Only those who have not lived can be innocent.
When we begin to experience the joys and sorrows of life, the highs and lows, the good and the bad, our innocence disappears.

We have all experienced life with its good and bad. None of us can inhabit the garden of innocence. This insight has absolutely nothing to do with how God created us. It has great insight into our human condition. There is a rich vein of insight in this second creation story that we can explore another time.

There is a difference between disobedience and temptation. Disobedience is knowing something is wrong and doing it anyway. A married person having affairs,someone cheating on Income Tax, embezzling someone else’s money, bullying somebody over whom you have power, are all examples of disobedience. Doing something that you think is right while actually being wrong is temptation. Jesus was being tempted on ways to bring about God’s reign. He had just been baptised by John and had gone out into the wilderness to contemplate what it meant to be God’s special anointed one, the Messiah. Jesus had a real challenge. Think, if God somehow revealed to you that you had the power to bring about the reign of God on earth, how would you do it?

One of the great evils on earth is starvation and hunger. How many children never make it beyond infancy? How many grow up never being able to concentrate on learning because they are malnourished, never developing mentally and physically? I’m sure as Jesus was fasting and looking at the stones lying on the ground in the wilderness, they reminded him of the loaves of bread that Mary used to bake when he was a boy. Could he bring about God’s reign by turning the stones into bread, making sure that was enough food for everyone to eat?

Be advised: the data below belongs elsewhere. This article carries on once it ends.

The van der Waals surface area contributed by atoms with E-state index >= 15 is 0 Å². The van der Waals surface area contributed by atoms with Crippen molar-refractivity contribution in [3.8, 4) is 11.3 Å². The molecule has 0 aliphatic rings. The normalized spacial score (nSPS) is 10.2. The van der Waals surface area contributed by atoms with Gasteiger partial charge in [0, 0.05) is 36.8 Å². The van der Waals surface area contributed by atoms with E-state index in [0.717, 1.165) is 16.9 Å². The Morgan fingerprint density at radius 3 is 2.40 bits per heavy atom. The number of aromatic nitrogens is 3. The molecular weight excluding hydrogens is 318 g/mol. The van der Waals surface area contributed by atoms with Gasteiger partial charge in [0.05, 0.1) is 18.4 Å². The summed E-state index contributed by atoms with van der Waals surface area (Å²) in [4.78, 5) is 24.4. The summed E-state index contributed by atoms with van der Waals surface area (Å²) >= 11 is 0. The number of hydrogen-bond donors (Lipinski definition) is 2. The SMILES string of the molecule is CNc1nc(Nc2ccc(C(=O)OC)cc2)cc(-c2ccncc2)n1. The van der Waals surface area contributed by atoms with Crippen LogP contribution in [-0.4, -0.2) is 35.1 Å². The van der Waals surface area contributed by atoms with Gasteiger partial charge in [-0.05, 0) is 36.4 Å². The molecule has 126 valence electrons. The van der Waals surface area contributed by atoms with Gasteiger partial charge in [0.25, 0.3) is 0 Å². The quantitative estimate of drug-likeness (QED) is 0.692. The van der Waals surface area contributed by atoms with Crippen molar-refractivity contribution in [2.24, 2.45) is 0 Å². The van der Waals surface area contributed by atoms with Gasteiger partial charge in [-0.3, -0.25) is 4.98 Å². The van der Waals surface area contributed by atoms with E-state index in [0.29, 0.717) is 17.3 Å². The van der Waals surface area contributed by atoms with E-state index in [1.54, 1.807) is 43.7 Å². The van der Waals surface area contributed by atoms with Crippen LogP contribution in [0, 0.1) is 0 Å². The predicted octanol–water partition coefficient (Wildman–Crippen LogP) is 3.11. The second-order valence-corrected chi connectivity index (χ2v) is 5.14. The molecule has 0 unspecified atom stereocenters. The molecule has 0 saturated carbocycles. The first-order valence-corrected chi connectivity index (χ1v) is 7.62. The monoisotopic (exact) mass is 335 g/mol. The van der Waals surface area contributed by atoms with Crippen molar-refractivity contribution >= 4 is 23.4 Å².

Few of us have ever known true hunger where our body fails us because it is living off of our body protein. We might miss a meal or two, but more of us have problems with too much food rather than not enough. We – in our society -- know that we need more than bread to have full lives. Jesus was right to dismiss that temptation.

According to Matthew’s Gospel, the second temptation was to some spectacular act that would demonstrate he had special powers that could only be given by What if he did something to gather a great crowd while he climbed to the highest point then jumped off. Because of his special powers, he could land unhurt. Although such an act would gather a great deal of temptation, Jesus knew it would not change people’s hearts. So the second temptation was rejected.

Finally, Matthew reports, the Devil showed him all the kingdoms of the world and declared that Jesus could rule them all. We are often tempted to think we can bring about God’s will through the right legislation. Laws may affect some actions, but they cannot control the heart. Jesus rejected the temptation to change the world by taking over the law making and administration of the nations.

Intead he headed out and chose twelve people to live and work with him for a period of time until they came to recognize God in him. Then he demonstrated God’s love and power through the events of passion week. We too bring about the reign of God by living and working with others day by day. Even Jesus lost Judas, so we should not be surprised when not everyone stays the course with us, but we can change hearts and minds, and bring the reign of God, one heart at a time.

Thanks be to God.